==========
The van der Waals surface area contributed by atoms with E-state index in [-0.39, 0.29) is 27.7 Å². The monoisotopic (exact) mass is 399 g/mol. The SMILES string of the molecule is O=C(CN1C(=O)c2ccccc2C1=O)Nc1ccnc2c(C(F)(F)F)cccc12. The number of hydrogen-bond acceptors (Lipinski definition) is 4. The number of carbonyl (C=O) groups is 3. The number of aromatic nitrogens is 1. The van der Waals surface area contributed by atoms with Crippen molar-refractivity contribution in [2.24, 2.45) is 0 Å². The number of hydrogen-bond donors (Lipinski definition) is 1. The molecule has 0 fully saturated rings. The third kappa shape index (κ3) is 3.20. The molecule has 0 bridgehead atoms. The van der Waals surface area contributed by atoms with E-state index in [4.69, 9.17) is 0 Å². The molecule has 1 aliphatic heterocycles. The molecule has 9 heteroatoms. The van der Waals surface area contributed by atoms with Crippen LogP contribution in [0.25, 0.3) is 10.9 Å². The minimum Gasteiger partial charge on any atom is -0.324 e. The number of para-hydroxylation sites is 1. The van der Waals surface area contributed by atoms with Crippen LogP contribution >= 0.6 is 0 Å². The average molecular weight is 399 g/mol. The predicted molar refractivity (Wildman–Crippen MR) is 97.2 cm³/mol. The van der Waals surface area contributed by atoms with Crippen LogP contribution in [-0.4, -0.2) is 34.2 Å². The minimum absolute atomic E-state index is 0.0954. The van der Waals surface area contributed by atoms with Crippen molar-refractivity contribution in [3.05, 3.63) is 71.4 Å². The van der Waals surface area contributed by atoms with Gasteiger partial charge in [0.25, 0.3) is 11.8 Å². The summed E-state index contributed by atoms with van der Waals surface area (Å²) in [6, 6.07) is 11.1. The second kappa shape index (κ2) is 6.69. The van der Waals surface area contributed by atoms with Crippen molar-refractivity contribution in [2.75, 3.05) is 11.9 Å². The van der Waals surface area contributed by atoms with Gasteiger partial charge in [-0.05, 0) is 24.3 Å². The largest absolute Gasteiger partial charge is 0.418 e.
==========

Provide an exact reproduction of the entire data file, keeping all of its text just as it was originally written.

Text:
The van der Waals surface area contributed by atoms with E-state index in [-0.39, 0.29) is 27.7 Å². The monoisotopic (exact) mass is 399 g/mol. The SMILES string of the molecule is O=C(CN1C(=O)c2ccccc2C1=O)Nc1ccnc2c(C(F)(F)F)cccc12. The number of hydrogen-bond acceptors (Lipinski definition) is 4. The number of carbonyl (C=O) groups is 3. The number of aromatic nitrogens is 1. The van der Waals surface area contributed by atoms with Crippen molar-refractivity contribution in [2.24, 2.45) is 0 Å². The number of hydrogen-bond donors (Lipinski definition) is 1. The molecule has 0 fully saturated rings. The third kappa shape index (κ3) is 3.20. The molecule has 0 bridgehead atoms. The van der Waals surface area contributed by atoms with E-state index in [4.69, 9.17) is 0 Å². The molecule has 1 aliphatic heterocycles. The molecule has 9 heteroatoms. The van der Waals surface area contributed by atoms with Crippen LogP contribution in [0.25, 0.3) is 10.9 Å². The minimum Gasteiger partial charge on any atom is -0.324 e. The number of para-hydroxylation sites is 1. The van der Waals surface area contributed by atoms with Crippen LogP contribution >= 0.6 is 0 Å². The average molecular weight is 399 g/mol. The predicted molar refractivity (Wildman–Crippen MR) is 97.2 cm³/mol. The van der Waals surface area contributed by atoms with Crippen LogP contribution in [-0.4, -0.2) is 34.2 Å². The minimum absolute atomic E-state index is 0.0954. The van der Waals surface area contributed by atoms with Crippen molar-refractivity contribution in [3.05, 3.63) is 71.4 Å². The van der Waals surface area contributed by atoms with Gasteiger partial charge in [0.25, 0.3) is 11.8 Å². The summed E-state index contributed by atoms with van der Waals surface area (Å²) in [6, 6.07) is 11.1. The second kappa shape index (κ2) is 6.69. The van der Waals surface area contributed by atoms with Crippen molar-refractivity contribution in [2.75, 3.05) is 11.9 Å². The van der Waals surface area contributed by atoms with Gasteiger partial charge in [-0.05, 0) is 24.3 Å². The largest absolute Gasteiger partial charge is 0.418 e.